Mild Spoilers Ahead
Gamma Flight laments their lack of action and inability to track the Hulk and his cadre. As if on cue, Puck is informed that there is a large concentration of gamma radiation coming from Phoenix, Arizona. Gamma Flight snaps into action. In Phoenix, the Hulk himself has gone savage inside the stomach of one of Roxxon’s giant monsters. Smaller beasts live inside the creature and are tearing the Hulk apart. At Jackie McGee’s office, one of Roxxon’s monsters has taken to hunting the reporter and her co-workers. None survive outside of Jackie and her editor, Murray and even they are only narrowly saved by Rick Jones. Doc Samson and the Harpy, aka Betty Ross, struggle to get a handle on the situation across town, but, thankfully, Gamma Flight arrives to help.
Immortal Hulk #30 finds Hulk and his allies struggling to contain the armageddon Roxxon has unleashed upon Phoenix, Arizona. The Devil Hulk has lost control of the beast, leaving the Savage Hulk to rampage inside of a monster. Rick Jones shows new and immense power but seems aloof and detached. Samson and the Harpy are the only ones who seem to have any kind of clear mind regarding the crisis.
That is, of course, until Gamma Flight arrives. Puck, Absorbing Man, and Titania provide some entertaining dialogue between throwing down with the monsters.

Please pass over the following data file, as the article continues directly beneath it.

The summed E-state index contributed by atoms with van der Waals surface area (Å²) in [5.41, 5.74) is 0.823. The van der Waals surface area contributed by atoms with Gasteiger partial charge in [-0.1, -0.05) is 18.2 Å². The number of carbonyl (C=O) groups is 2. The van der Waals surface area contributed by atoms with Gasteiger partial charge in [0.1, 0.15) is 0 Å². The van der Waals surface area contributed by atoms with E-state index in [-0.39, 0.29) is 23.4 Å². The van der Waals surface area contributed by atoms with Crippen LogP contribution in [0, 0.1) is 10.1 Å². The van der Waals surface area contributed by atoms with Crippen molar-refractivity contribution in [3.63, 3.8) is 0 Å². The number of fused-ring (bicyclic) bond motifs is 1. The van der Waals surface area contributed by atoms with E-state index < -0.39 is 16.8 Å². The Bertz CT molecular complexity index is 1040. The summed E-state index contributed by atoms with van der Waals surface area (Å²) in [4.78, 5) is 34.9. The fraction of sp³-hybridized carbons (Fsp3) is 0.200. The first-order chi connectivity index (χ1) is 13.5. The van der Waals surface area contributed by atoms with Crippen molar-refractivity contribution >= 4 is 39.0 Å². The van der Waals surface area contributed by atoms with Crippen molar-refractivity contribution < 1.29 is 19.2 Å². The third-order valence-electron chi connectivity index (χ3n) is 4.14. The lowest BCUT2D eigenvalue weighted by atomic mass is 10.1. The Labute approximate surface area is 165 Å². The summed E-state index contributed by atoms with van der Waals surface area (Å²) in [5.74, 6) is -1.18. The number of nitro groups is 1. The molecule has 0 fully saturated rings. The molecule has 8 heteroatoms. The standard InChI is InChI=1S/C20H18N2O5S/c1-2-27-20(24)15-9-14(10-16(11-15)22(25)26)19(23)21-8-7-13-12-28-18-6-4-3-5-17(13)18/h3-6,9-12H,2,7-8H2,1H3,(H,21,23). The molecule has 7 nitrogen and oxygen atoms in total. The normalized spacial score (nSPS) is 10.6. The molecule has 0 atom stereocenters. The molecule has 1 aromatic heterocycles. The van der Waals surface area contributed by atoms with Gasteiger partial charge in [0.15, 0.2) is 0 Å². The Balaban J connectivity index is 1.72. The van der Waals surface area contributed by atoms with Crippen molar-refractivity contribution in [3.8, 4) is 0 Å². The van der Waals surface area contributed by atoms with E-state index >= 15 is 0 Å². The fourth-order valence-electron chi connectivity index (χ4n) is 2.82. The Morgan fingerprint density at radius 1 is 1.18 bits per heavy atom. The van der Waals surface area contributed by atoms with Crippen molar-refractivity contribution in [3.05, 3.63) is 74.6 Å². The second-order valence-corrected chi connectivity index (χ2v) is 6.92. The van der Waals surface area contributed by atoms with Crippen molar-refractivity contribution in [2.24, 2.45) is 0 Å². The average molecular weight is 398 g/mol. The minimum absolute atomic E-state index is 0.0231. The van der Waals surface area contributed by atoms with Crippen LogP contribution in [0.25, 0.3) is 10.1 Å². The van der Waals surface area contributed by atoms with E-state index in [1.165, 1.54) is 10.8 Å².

The Minotaur has a fair few scenes in the comic as well, and he continues to solidify as a classic and cruel villain.
The comic does two other things that stand out: Jackie McGee chastises Rick Jones for trying to crack a joke when he saves her and Murray. That runs contrary to some of the jokier moments of recent Avengers issues as well as the constant quips of the MCU films. I’m not saying it’s an attempt at criticism, but it is a breath of fresh air to be reminded that not every superhero story needs to be line-a-rama. The other striking detail is the amount of casualties we are shown. The comic wants to make it clear that Dario Agger is killing countless people in his personal vendetta against the Hulk. It’s horrifying and maintains the apocalyptic and dower tone of the comic.
Joe Bennett once again knocks it out of the park in the visual department. The action is gripping, the gore is stomach-wrenching, and the monsters look fantastic. Ruy José, Belardino Brabo, and Cam Smith provide excellent inkwork, and color artist Paul Mounts makes sure everything is bombastic and charged.
Immortal Hulk #30 is another stellar and stunning issue from Marvel’s monster-filled action-horror title. Roxxon has destroyed the city of Phoenix to strike at the Hulk and it looks like that the Minotaur may at last have the upper hand on him. This is another must-read, unforgettable issue and it’s impressive how we’ve made it to 30 issues on this title without a weak issue in the bunch. This one gets another recommendation. Give it a read.
Immortal Hulk #30 comes to us from writer Al Ewing, artist Joe Bennett, inkers Ruy José, Belardino Brabo, and Cam Smith, color artist Paul Mounts, letterer VC’s Cory Petit, cover artist Alex Ross, and variant cover artist Mike del Mundo.
Final Score: 9/10